This column is the first in a series of articles profiling the work of defense science and technology personnel participating in the Engineer and Scientist Exchange Program, managed by the deputy assistant secretary of the Army for defense exports and cooperation. The program's mission is to increase international collaboration in military research, development and acquisition, as well as to provide career-broadening work assignments for U.S. military and government defense personnel in foreign defense establishments.

By Ms. Gabriella Krohmal and Mr. Adam Genest

U.S. and South Korean civilian defense scientists are working together to create energy from thin air.

Dr. Mark Griep, a U.S. Army Research Laboratory (ARL) biomedical engineer who recently participated in the Engineer and Scientist Exchange Program (ESEP) in Daejeon, South Korea, invented a material that could do just that.

"Korea is making a major thrust in materials development to improve power and energy," Griep explained. "If lithium-air batteries can convert oxygen into energy, batteries will be much lighter to carry but can theoretically reach the same energy density as gasoline."

From October 2015 to September 2016, Griep worked within South Korea's Agency for Defense Development (ADD), where he translated his expertise with nanomaterials into a groundbreaking new material for lithium-air batteries. These energy technologies could revolutionize portable Soldier energy--a critical readiness objective for the U.S. Army.

Beyond giving U.S. Army scientists access to allied research and development efforts, ESEP enables the U.S. to leverage foreign partners' testing and acquisition systems. "My work in the U.S. had primarily focused on fundamental research," Griep said, "while Korea is quicker to field their technology."

A prototype resulting from Griep's research now is being scaled and fielded to fit on backpacks at ADD. Its ultimate success could result in better equipment to improve the readiness of U.S. and South Korean forces on the peninsula. "Korea has a different level of urgency, given their proximity to the threat," said Griep.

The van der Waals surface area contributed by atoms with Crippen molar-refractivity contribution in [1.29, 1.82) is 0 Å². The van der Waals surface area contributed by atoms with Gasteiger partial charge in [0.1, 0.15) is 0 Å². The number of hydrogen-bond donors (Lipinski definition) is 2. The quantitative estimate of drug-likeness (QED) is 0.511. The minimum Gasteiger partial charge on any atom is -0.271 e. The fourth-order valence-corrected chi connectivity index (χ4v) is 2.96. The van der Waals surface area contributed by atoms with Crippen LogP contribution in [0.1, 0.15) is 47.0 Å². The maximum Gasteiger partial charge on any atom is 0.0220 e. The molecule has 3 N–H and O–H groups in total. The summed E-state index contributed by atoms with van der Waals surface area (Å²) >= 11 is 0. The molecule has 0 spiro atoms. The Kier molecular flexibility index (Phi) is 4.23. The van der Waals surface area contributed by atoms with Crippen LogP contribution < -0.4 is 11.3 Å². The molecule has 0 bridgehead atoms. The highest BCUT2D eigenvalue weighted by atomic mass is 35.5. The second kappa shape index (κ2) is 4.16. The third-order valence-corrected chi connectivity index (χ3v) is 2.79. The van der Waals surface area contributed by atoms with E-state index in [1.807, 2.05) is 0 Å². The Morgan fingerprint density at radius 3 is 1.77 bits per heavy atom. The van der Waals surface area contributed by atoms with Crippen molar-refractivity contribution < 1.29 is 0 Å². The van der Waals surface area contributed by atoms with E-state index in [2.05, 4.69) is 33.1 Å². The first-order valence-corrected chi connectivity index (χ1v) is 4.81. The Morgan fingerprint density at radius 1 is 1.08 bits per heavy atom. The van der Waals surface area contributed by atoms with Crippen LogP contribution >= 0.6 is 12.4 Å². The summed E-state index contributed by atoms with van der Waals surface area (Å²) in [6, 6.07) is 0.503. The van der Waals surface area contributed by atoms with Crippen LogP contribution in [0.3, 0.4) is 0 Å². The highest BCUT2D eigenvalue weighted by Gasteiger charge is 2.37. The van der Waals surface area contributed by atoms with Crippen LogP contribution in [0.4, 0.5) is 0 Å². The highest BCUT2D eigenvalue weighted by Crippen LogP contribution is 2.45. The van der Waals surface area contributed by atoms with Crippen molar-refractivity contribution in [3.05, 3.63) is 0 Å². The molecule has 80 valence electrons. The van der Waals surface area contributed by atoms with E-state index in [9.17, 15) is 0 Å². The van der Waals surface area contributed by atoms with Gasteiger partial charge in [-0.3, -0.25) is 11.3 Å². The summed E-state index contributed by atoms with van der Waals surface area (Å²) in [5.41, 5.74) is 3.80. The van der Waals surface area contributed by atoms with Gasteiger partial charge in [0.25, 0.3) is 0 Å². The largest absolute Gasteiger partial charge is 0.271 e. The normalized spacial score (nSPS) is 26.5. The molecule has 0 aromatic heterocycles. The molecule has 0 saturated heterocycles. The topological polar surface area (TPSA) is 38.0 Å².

ESEP provides Army scientists a pathway to broaden their horizons and expand the international reach of their work. "I first heard about the Engineer and Scientist Exchange Program when I arrived at ARL as a Ph.D. student," Griep said. "I'd done a year in Taiwan as a Fulbright [scholar] and was always interested in international [work]. My field of nanomaterials is an important research area in Southeast Asia right now, and the ESEP provided a great opportunity for me to learn more about Korea's pioneering work in nanomaterials."

Outside the laboratory, Griep formed invaluable bonds with his South Korean colleagues. Through daily hikes with co-workers, pitching for ADD's softball team and trying new and exotic foods--including live octopus--Griep made lifelong friends and garnered a strong appreciation for Korean culture.

Since his return to the U.S., he has been working on publishing several articles and has connected his former South Korean colleagues with U.S. scientists working at ARL's Sensors and Electron Devices Directorate. In August 2017, Dr. Yusong Choi from ADD arrived at ARL as an ESEP participant, ensuring that the mutual benefits derived from U.S.-Korean cooperation in energy technologies will continue well into the future.

This article will be published in the January -- March 2018 Army AL&T magazine